Top critical review
You're one of us. You always have been (mild spoilers)
on April 6, 2015
Have you ever seen a movie that starts out well, but later completely falls apart? It's a disappointing experience, and the better the beginning is, the more disappointing the inevitable crumble becomes.
And "Lifeforce" is possibly the most extreme example of that -- it begins as a haunting, artistic sci-fi movie with a beautiful score and stunning special effects. But once the action is transferred to Earth, the movie begins a slow, subtle descent into outright silliness that grows more intense with every passing scene. Hamtastic acting, massive plot holes and even the once-lovely special effects grow more bizarre as it winds to its jaw-droppingly bad conclusion.
A space shuttle with a joint US/UK crew has been sent to investigate Halley's Comet, under the command of Colonel Thomas Wolfe Carlsen (Steve Railsback). But they promptly stumble across a vast alien spaceship hidden in that comet, which is filled with dead batlike creatures and three humanoids in suspended animation. When the shuttle returns to Earth, everyone on board is dead except for the three suspended humanoids... who turn out to be life force vampires.
The female (who is naked and the director never lets you forget it) promptly sucks the life-force out of some poor guy, who temporarily resurrects himself by sucking the life from someone else. If these newly-made vampires don't feed regularly, they shrivel up and explode. The Space Girl (seriously, that is what they call her) also apparently can float around and possess people... usually more sexy women, but occasionally Patrick Stewart.
The only one with a vague idea of what is going on is Carlsen, who was found in an escape pod in Texas, and who seems to have a psychic link to Space Girl. So of course, he is humanity's best hope for thwarting the space vampires before all of London is turned into a playground of alien-infected zombies. Did I mention there were zombies?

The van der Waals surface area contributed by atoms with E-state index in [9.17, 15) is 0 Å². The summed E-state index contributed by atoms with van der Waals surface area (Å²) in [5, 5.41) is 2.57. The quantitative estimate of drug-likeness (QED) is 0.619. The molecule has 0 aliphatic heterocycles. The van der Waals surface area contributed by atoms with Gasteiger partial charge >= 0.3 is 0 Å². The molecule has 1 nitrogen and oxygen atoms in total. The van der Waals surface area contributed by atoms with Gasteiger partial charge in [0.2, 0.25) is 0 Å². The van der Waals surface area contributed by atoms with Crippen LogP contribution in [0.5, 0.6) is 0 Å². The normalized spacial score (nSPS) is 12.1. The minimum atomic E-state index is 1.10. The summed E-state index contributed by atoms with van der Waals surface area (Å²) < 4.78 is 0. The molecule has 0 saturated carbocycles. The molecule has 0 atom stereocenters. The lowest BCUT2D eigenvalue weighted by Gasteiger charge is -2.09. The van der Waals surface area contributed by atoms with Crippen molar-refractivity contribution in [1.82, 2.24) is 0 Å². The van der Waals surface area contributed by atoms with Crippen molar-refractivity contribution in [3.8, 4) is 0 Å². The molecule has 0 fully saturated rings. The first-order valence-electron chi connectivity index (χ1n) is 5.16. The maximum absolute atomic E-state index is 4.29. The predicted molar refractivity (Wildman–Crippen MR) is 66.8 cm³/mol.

"Lifeforce" is almost a hypnotic experience, because most movies don't descend so steadily or completely into wretchedness. The opening scenes of the movie are some of the most spellbinding sci-fi exploration that has ever been put in a film, with exquisite matte paintings and hauntingly rich atmosphere. These scenes are probably the best work director Toby Hooper -- who directed "Poltergeist" just a few years before -- has ever done.
And yet... as soon as the action moves down to Earth, EVERYTHING deteriorates. It's like the movie was written and directed in one-off shifts by people who never actually conversed with one another. There are plot holes the size of the alien spacecraft (that's over a hundred and fifty miles, if you don't know) and massive continuity errors that stagger the entire storyline.
For instance, consider the infected humans. Initially, they are turned into dried-out mummies that return to normal (mentally and physically) by sucking the life force out of hapless humans. Unless fed, they will return to their mummified state and EXPLODE. That is... until the final act of the movie, when suddenly they become masses of telepathic rage zombies with oozing sores, who can be killed by a gunshot to any part of their anatomy. Why does this happen? Never explained.
Hooper tries desperately to tie together this sagging, hole-riddled mess with lots of nudity (but only from the FEMALE alien, never the males!), and the sight of Carlsen racing around the British countryside in an effort to interrogate the Space Girl (ugh, that name). But by the movie's grand finale, it's deteriorated into a mass of sleazy, weird, unexplained cheez involving columns of blue energy, zombies, a big sword, and the weirdest sex scene you'll ever see.
That slow descent into silliness also applies to Railsbeck, who starts off pretty subtle and normal, but slowly descends into ham worthy of Christmas dinner ("WHERE ARE YOOOOOOU? WHERE'S YOUR BOODDDDYY?"). It doesn't help that his character makes no sense, since he is often stated to be one of the space vampires himself... but this is never explained or shown at all. It's just a cop-out explanation for why he has a plot-convenient psychic link with the Space Girl.
Speaking of the Space Girl, aka French actress Mathilda May, her acting is negligible at best, but she clearly was cast for her more tangible talents. Two of them. And since those are very nice, I suppose she works well. Patrick Stewart is wasted as a character who mostly lip-syncs and screams, but Peter Firth gives a very good performance as the cynical, no-nonsense SAS guy who has to drag the screaming, melting-down Carlsen around.
"Lifeforce" isn't merely a bad movie -- it's a disappointing one, starting out with beauty and mystery and ending up a silly mass of boobs, zombies and hammy acting. If there's ever a movie that desperately needed a rewrite and remake, it's this one.